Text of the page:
Object Title

Bergmann MP 18,1 submachine gun

Bergmann MP 18,1 submachine gun


The MP 18,I was the first of an entirely new class of weapon. In 1915 the German army requested a hand-held, short-range machine gun for attacks by assault troops against enemy trenches. By 1917, designer Hugo Schmeisser had created the first submachine gun. This is a retrospective term coined in 1921 by Colonel Thompson of Thompson submachine gun fame; the German term was (and remains) 'machine pistol'. The key ingredients were the existing Luger pistol cartridge and 32 round 'artillery' drum magazine, and a new blowback mechanism. This was simple and easy to maintain, consisting of a heavy tubular bolt that flew forward when the trigger was pulled and, in one motion, collected a round from the magazine, pushed it into the chamber, and fired it. The bolt then recoiled against a spring to repeat the process for as long as the trigger was held down and ammunition was available. This system was potentially hazardous, as banging the butt on the ground could result in the entire magazine being fired unintentionally. The MP 18,I was modified post-war to accept a straight box magazine instead of the complicated and unreliable drum magazine. Contrary to some sources, this improved weapon was not the 'MP 18,II', a designation that does not exist outside of a misprint in a German manual. The designation remained the same until the further improved MP 28,II was produced.

Use and effect

The MP 18,I reached front line troops in August 1918, too late to see much use in the war, and was limited to use by Stosstruppen (assault troops). Relative to the low power of the cartridge it fired, it was heavy, but short and convenient for close quarter battle. Its weight and low rate of fire made automatic fire very controllable and single shots possible without the need for a selector switch. Effective bursts could be fired from the shoulder using the fixed, rifle-style stock. As would become the norm with portable automatic weapons, at ranges of less than ten metres, the Bergmann would more often be fired instinctively and from the hip. Acknowledging the need to maintain a supply of ammunition, each weapon was served by a crew of three; one gunner and two assistants who carried chests containing 448 rounds. The weapon, along with the improved MP 28,II with safety catch and selector switch, went on to arm Germany's inter-war security services. The type was also produced in Switzerland and exported, and original German examples saw limited service in the Second World War. Importantly, it spawned a whole generation of submachine guns based on the same mechanism. The first British submachine gun, the Lanchester machine carbine, was a straight copy of the MP 28, itself a direct derivative of the original Bergmann. This family of weapons also gave rise to the nickname 'Schmeisser' to describe a submachine gun, which was later misapplied to the more famous MP 40 encountered by the Allies in the Second World War.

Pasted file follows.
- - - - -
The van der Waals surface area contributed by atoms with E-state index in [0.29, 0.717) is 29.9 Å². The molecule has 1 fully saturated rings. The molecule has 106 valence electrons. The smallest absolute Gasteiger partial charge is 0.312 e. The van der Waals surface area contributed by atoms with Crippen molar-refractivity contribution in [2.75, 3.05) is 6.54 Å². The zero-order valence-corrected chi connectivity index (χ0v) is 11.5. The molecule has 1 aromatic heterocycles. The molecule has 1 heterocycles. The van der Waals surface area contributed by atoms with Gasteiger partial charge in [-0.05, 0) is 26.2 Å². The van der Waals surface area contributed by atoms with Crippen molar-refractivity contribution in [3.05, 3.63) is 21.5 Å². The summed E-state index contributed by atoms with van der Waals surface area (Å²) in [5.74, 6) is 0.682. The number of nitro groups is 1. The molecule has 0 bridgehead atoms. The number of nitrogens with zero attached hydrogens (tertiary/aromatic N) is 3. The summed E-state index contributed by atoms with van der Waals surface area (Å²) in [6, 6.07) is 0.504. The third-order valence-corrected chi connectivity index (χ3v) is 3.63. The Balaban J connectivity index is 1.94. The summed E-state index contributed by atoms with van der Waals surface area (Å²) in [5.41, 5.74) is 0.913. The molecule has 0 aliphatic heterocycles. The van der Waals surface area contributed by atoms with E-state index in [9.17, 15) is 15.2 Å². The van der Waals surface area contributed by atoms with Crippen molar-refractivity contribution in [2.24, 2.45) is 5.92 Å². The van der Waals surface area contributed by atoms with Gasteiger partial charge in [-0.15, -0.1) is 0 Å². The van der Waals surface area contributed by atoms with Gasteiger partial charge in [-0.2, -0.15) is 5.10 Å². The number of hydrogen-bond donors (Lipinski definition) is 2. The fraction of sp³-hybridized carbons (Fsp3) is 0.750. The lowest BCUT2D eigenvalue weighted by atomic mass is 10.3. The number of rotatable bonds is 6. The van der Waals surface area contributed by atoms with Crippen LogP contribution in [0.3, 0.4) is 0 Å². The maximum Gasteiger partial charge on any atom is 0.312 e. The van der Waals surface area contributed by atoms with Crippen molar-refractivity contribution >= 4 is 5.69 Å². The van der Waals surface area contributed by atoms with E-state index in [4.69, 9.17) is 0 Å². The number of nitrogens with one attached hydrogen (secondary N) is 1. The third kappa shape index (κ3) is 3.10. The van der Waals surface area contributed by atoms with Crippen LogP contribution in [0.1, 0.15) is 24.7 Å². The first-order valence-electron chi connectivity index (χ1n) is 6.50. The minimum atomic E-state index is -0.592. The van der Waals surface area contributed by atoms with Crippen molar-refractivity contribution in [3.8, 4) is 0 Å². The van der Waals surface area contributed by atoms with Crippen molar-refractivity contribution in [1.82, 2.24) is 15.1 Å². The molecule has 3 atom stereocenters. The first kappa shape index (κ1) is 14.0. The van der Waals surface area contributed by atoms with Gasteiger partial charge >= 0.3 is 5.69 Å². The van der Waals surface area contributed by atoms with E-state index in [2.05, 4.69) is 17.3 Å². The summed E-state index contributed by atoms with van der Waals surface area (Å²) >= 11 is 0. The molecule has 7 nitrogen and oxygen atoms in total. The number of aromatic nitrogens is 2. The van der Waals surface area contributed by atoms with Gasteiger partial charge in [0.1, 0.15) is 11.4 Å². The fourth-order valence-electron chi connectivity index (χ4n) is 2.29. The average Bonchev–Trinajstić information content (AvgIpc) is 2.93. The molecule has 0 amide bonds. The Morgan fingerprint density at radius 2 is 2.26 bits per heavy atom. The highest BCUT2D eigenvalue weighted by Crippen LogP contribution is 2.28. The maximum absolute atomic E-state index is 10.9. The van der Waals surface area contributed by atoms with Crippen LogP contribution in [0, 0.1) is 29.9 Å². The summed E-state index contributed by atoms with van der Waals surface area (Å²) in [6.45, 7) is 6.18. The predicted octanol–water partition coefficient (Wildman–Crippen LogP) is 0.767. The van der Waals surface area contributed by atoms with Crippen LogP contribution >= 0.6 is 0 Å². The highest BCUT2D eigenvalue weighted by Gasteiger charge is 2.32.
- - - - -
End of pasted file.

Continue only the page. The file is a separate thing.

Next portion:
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Bergmann MP 18,1 submachine gun being loaded and fired into ballistic soap target.


Action / Operating system Blowback
Barrel length 19.8 cm (7.8 in)
Calibre / Bore 9x19mm (.36 in)
Capacity (rounds) 32
Country of manufacture Germany
Crew 3 (1 gunner, 2 assistant gunners)
Date entered service 1918
Effective range 200 m (219 yd)
Feed Box magazine
Manufacturer Bergmann Industriewerke
Muzzle velocity 329 m/s (1080 fps)
Overall length 81.3 cm (32 in)
Primary operator Germany
Rate of fire (rounds per minute) 450
Weight 4.17 kg (9 lb 3 oz)


Jonathan Ferguson